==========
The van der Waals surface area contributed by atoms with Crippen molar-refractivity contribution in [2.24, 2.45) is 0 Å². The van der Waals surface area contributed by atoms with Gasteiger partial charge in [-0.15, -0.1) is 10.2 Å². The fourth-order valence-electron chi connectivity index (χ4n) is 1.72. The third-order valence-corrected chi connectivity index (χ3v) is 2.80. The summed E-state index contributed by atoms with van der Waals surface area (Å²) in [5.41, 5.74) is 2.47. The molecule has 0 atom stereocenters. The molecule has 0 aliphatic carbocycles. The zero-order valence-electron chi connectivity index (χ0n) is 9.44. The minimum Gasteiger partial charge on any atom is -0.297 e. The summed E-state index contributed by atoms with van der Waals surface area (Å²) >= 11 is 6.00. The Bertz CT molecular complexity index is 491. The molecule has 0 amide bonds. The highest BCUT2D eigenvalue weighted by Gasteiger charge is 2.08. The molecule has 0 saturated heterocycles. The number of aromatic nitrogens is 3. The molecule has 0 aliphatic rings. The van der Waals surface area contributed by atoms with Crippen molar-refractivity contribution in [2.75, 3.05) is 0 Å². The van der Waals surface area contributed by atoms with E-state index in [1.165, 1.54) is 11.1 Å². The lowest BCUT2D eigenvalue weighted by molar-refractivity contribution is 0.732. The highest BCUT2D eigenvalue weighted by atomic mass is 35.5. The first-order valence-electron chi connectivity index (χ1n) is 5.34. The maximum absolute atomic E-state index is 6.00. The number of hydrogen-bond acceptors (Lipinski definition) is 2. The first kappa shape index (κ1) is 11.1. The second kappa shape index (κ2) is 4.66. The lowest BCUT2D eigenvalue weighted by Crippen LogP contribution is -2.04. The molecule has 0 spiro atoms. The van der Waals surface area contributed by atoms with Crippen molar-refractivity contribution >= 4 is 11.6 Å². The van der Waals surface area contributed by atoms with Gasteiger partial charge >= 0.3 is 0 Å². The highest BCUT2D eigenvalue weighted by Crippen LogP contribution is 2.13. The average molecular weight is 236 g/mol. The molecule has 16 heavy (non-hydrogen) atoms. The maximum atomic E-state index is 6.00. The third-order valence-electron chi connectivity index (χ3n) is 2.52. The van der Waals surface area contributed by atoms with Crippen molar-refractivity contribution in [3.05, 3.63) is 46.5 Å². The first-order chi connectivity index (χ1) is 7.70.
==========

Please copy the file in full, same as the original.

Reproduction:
The van der Waals surface area contributed by atoms with Crippen molar-refractivity contribution in [2.24, 2.45) is 0 Å². The van der Waals surface area contributed by atoms with Gasteiger partial charge in [-0.15, -0.1) is 10.2 Å². The fourth-order valence-electron chi connectivity index (χ4n) is 1.72. The third-order valence-corrected chi connectivity index (χ3v) is 2.80. The summed E-state index contributed by atoms with van der Waals surface area (Å²) in [5.41, 5.74) is 2.47. The molecule has 0 atom stereocenters. The molecule has 0 aliphatic carbocycles. The zero-order valence-electron chi connectivity index (χ0n) is 9.44. The minimum Gasteiger partial charge on any atom is -0.297 e. The summed E-state index contributed by atoms with van der Waals surface area (Å²) >= 11 is 6.00. The Bertz CT molecular complexity index is 491. The molecule has 0 amide bonds. The highest BCUT2D eigenvalue weighted by Gasteiger charge is 2.08. The molecule has 0 saturated heterocycles. The number of aromatic nitrogens is 3. The molecule has 0 aliphatic rings. The van der Waals surface area contributed by atoms with Crippen molar-refractivity contribution in [2.75, 3.05) is 0 Å². The van der Waals surface area contributed by atoms with E-state index in [1.165, 1.54) is 11.1 Å². The lowest BCUT2D eigenvalue weighted by molar-refractivity contribution is 0.732. The highest BCUT2D eigenvalue weighted by atomic mass is 35.5. The first-order valence-electron chi connectivity index (χ1n) is 5.34. The maximum absolute atomic E-state index is 6.00. The number of hydrogen-bond acceptors (Lipinski definition) is 2. The first kappa shape index (κ1) is 11.1. The second kappa shape index (κ2) is 4.66. The lowest BCUT2D eigenvalue weighted by Crippen LogP contribution is -2.04. The molecule has 0 spiro atoms. The van der Waals surface area contributed by atoms with Crippen molar-refractivity contribution >= 4 is 11.6 Å². The van der Waals surface area contributed by atoms with Gasteiger partial charge >= 0.3 is 0 Å². The highest BCUT2D eigenvalue weighted by Crippen LogP contribution is 2.13. The average molecular weight is 236 g/mol. The molecule has 16 heavy (non-hydrogen) atoms. The maximum atomic E-state index is 6.00. The third-order valence-electron chi connectivity index (χ3n) is 2.52. The van der Waals surface area contributed by atoms with Crippen molar-refractivity contribution in [3.05, 3.63) is 46.5 Å². The first-order chi connectivity index (χ1) is 7.70.